Re: Revisiting Authoritative Metadata (was: The failure of Appendix C as a transition technique)

Robin Berjon wrote:
> > Without falsification of REST, claims that it's wrong have about as
> > much credibility with me as the intelligent design folks' denial of
> > evolution.
> That's an interesting claim. I happen to be particularly interested
> in how architectural/constitutional rules will orient an ecosystem
> towards certain stable situations (and how we can fix such rules
> rather than treat the symptoms). So allow me turn it this way: if the
> architectural principle you are defining is indeed conducive to
> robust protocols, how do you explain the persistence of sniffing as
> an evolutionarily stable strategy throughout the ecosystem and as
> amply evidenced in the (not so) fossil record?

Well, for starters, I wouldn't call sniffing evolutionarily stable.
Anne points out <img> tag sniffing, which I say destabilizes the
evolution of the Web.  Authors should be faced with a situation which
either works, or doesn't work; instead, they get a situation which
looks like it works, when really it's borked.  This proliferates the
problem (permanent breakage), instead of proliferating the solution
(temporary breakage).

Further, I don't believe idiot-proofing the Web is an attainable goal
to begin with.  You can fix the rules until it's dumbed down to a point
where you're removing utility from whole swathes of publishers, and
there will still be cadres of brothers-in-law with two-sided business
cards offering their services as wedding photographers / Web developers
who will foul up the simplest of things -- which I don't think will
leave us any better off than we are now, and probably worse.

> > If you want to convince me, you'll need to resort to
> > the methods and language of science.

By which I meant publication, and the attendant peer-review process.
This isn't "Eric's theorem," it's how science is done.  REST has been
out there for long enough now, that if it was a pithy matter to debunk,
someone certainly would have ripped it to shreds scientifically by now.

> In the absence of a Web Police we have no choice but to build rules
> that contain within themselves the incentives to be followed.

That requires counting on folks to behave as expected, which is the
whole problem with Authoritative Metadata.  If browsers followed the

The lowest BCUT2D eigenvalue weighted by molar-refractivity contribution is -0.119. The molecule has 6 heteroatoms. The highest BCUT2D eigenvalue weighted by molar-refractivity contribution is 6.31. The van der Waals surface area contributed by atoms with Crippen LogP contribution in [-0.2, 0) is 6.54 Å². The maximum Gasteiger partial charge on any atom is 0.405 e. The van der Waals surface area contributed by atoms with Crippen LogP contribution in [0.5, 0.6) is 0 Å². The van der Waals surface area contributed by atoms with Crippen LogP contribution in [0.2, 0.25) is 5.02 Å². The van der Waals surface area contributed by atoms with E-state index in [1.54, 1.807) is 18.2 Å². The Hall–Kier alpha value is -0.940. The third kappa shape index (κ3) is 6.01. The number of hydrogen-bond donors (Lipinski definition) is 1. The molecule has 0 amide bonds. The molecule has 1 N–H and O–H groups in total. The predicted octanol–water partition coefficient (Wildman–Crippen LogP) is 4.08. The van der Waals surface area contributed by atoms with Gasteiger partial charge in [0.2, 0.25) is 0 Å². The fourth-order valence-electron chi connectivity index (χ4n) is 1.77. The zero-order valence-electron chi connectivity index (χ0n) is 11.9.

protocol, the incentive for authors to get it right would be their
sites breaking.  Instead, there's a very proportionally small number of
developers who code browsers, who disregard the protocol for business
reasons, despite technically knowing better -- de-incentivizing the
whole notion of developers actually learning their profession.

These business reasons are externalities as far as the technology goes;
how can any technological solution guarantee not to be thwarted by
similar unforseen externalities?  I mean, if we're going to scrap
anything that 10% of authors can't handle, I don't see how we'll arrive
at architectural stability, or if we do, how the result will be in any
way desirable.

> I'm not sure that I can prove Ruby's Postulate, but would you
> disagree that it's borne out by ample experimentation?

No, but I won't agree that it's relevant.  Who, besides developers,
saves HTML to disk from the Web, anyway?  Bookmarks seem to be quite
the popular method for referring back to a site, so I don't see this as
an issue.  If someone does try saving Web pages sans all context,
they'll quickly learn that this doesn't work for far more reasons than
Content-Type.  Metadata that only works when the site is used as
intended, seems like a non-problem to me.  Unless you're saying Link:
is also harmful because it isn't saved to disk?  Expires?  Is this an
argument against the very concept of protocol headers?

> I can return to your other points later, but since the replies all
> stem from the above let's look at this first.



Received on Tuesday, 26 February 2013 04:32:23 UTC